SocialDisaster Thu 26-May-16 15:36:36

If anyone looks at any other person looking for failings in their parenting they will find them.

She is entitled to a holiday in the same way a couple do. Sometimes a couple may think extended family will cate for the child when they are gone and return to discover it wasn't so.

DontPanicSir Thu 26-May-16 16:06:49

Thank you, SoEverybody, funnily enough she is (British born) Middle Eastern. I guess that could be a factor in why she behaves in the way she does. I don't think the aunt taking him to school is a problem at all really. It's more that she doesn't answer the phone, and there are issues with drop offs, (never pick ups) where no one is available to take him into his own home, no one answers the phone or responds. After over an hours drive to return him, it's a problem to then have to sit with him outside until someone answers. This has been going on for too long now. I have never really believed the "I'm sleeping" excuse either, not sure what they are actually doing.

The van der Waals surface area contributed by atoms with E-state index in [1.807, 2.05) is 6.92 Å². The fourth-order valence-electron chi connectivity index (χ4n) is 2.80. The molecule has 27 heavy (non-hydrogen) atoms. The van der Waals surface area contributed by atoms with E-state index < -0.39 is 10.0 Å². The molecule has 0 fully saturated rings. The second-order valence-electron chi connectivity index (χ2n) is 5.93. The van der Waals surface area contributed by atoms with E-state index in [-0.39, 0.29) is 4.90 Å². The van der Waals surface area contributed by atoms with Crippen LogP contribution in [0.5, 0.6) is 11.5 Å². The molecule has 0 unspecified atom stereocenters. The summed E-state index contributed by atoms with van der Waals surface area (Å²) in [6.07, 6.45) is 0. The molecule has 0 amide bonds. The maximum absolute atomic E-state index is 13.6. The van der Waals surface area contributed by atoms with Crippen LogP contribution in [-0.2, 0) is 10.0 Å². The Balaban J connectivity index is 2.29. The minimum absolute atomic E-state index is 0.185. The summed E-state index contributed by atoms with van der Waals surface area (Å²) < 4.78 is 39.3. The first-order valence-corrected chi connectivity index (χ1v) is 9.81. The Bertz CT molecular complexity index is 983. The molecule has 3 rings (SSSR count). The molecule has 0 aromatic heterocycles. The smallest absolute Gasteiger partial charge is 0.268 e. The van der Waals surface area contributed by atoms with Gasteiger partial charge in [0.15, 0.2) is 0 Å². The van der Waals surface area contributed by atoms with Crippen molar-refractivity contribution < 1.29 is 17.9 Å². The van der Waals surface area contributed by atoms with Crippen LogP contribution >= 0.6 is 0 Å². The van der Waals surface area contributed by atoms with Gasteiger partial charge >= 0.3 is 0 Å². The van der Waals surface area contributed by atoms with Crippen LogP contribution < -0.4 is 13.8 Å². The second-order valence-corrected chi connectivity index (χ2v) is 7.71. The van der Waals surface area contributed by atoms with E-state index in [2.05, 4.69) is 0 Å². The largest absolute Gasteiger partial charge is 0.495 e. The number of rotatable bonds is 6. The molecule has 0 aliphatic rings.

The ex is only on holiday until the Monday that my partner's son goes back to school, although he was not aware of this (two weeks in total). He is supposed to bring him back on the Sunday afternoon - I'm guessing there will be trouble then too. He has mused over keeping him until his mother returns, but he has to work in a different part of the city, so there would be no one to take him to school.

Social - I've been a lone parent for years - who is a perfect parent?! My stance has always been up to now that she is entitled to do as she pleases, as many women would when they are on their 'own' time. The issue is now that it is affecting their son enough for the school to have concerns about his behaviour, it is causing my partner unhappiness and is also having an impact on our relationship. This is not the first time there has been no one to look after him when he has been ill, and not the first time she has gone 'missing' without anyone letting my partner know.

Buggers Thu 26-May-16 16:13:21

Did the little boy know his mum was going on holiday?

Buggers Thu 26-May-16 16:15:18

Why can't your partner take leave from work until the mum gets back if his that concerned? I don't think he would get full custody though.